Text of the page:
Exam topics

On this page, you will find a list of questions and tasks that will be covered on the final exam. I will update the list as we move through the topics. You can use it for reference when studying for the exam.

01 Introduction

You should be able to:

  • describe the difference between “science” and “Wissenschaft
  • explain what an “epistemic authority” is
  • describe the difference between science and the philosophy of science

02 Science vs. pseudoscience

You are expected to be able to:

  • explain what the demarcation problem consists in
  • list the five aspects of science (a way of acquiring knowledge, a system of knowledge, etc.)
  • list the five features of any scientific discipline (subject matter, language, …)
  • describe the five essential features of science (objectivity, criticism, …)
  • define pseudoscience
  • describe at least three typical differences between science and pseudoscience
  • explain the differences between science and pre-science (common sense knowledge)

03 Language in science

You should be able to:

  • characterize language in general
  • describe the difference between a notion and a concept
  • describe the relations in a semantic triangle
  • tell the difference between the intension (meaning) and extension (referent) of an expression
  • distinguish between analytic and empirical statements, as well as describe the differences in testing each for truth
  • define polysemy and vagueness
  • describe the structure of a definition
  • characterize intensional definitions
  • distinguish between analytic intensional and synthetic intensional definitions
  • list the other kinds of definitions (apart from intensional ones)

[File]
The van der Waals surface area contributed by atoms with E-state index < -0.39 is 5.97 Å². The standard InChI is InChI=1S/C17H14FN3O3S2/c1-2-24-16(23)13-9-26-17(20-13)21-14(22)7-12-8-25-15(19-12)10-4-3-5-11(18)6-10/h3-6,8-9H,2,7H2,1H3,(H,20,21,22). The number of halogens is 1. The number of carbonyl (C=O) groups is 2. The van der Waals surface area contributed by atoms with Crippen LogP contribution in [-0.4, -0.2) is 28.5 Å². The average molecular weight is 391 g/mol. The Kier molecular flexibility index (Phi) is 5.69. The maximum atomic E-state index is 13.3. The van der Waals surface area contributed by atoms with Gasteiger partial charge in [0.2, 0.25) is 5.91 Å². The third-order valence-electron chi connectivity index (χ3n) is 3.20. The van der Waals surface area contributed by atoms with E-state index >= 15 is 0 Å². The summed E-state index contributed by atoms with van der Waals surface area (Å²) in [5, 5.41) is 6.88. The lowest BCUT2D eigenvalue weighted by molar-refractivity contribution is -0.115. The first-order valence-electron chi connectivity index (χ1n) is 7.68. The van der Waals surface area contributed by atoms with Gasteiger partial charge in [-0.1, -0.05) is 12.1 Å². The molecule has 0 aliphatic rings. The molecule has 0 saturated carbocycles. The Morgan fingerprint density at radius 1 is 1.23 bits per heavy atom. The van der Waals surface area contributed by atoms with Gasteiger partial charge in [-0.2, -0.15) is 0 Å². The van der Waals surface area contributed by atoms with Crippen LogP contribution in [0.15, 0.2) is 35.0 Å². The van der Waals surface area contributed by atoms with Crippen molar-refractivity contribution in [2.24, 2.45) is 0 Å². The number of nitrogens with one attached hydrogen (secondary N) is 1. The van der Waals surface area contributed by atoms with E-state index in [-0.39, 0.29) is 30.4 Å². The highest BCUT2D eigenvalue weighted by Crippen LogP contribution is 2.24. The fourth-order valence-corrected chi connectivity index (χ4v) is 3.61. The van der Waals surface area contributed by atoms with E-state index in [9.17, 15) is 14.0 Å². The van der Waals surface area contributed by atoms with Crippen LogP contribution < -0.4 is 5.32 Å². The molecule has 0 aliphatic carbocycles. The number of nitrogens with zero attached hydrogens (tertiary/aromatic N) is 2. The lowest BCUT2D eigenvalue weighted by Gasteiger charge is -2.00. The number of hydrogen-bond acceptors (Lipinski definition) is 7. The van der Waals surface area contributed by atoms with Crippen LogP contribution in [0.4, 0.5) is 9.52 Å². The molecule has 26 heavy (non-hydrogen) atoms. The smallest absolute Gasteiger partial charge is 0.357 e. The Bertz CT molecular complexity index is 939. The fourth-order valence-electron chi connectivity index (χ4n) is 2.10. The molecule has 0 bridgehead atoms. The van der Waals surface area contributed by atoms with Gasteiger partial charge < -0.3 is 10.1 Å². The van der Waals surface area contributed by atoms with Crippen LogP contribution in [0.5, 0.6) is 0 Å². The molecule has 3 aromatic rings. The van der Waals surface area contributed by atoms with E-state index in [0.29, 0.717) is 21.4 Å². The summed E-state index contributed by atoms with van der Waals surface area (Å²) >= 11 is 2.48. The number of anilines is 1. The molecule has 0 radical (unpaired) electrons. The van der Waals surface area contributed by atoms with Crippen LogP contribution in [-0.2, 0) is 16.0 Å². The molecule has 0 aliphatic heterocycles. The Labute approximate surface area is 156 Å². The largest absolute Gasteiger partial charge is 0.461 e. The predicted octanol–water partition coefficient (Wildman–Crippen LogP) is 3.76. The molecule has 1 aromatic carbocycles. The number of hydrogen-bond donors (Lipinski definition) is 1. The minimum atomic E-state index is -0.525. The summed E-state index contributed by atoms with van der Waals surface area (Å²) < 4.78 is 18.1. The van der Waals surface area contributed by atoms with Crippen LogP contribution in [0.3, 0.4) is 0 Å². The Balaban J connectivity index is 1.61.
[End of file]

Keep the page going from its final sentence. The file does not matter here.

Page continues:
04 Intro to argumentation

I expect you to be able to:

  • define argumentation and argument
  • list the main categories of arguments, including the subtypes of inductive arguments
  • (deductive arguments)
    • define logical entailment (provide the formal definition and explain it in your own words, using examples)
    • provide examples of valid deductive arguments
    • describe the properties of a “sound” deductive argument (and give an example)
    • given an example of:
      • a valid deductive argument whose conclusion is actually false
      • a valid deductive argument whose premises are all actually false
      • an invalid deductive argument whose premises all actually true and the conclusion is also true
  • (inductive arguments)
    • give an example of enumerative induction and describe its structure
    • list the conditions for a reliable enumerative induction
    • give an example of a statistical argument and describe its structure
    • give an example of an argument by analogy and describe its structure
    • describe the problem of induction (what it is)
  • (abductive arguments)
    • give an example of a plausible abductive argument
    • describe the functions of abductive reasoning in science
  • describe the differences between deductive and non-deductive arguments (in terms of the relation between premises and conclusion and of the informational content of the conclusions)
  • bonus question: figure out why it is wrong to describe deductive arguments as “reasoning from the general to the particular”

05 Empirical methods

You should be able to:

  • distinguish empirical from conceptual methods
  • describe why there is no “pure experience” (i.e., all experience is “theory-laden”)
  • distinguish facts, data, and evidence
  • observation
    • define observation
    • describe the four aspects of observation (subject, object, ...)
    • distinguish direct and indirect, qualitative and quantitative, simple and experimental observation
  • measurement
    • define measurement
    • describe the differences between nominal, ordinal, interval, and ratio scales, and provide examples of each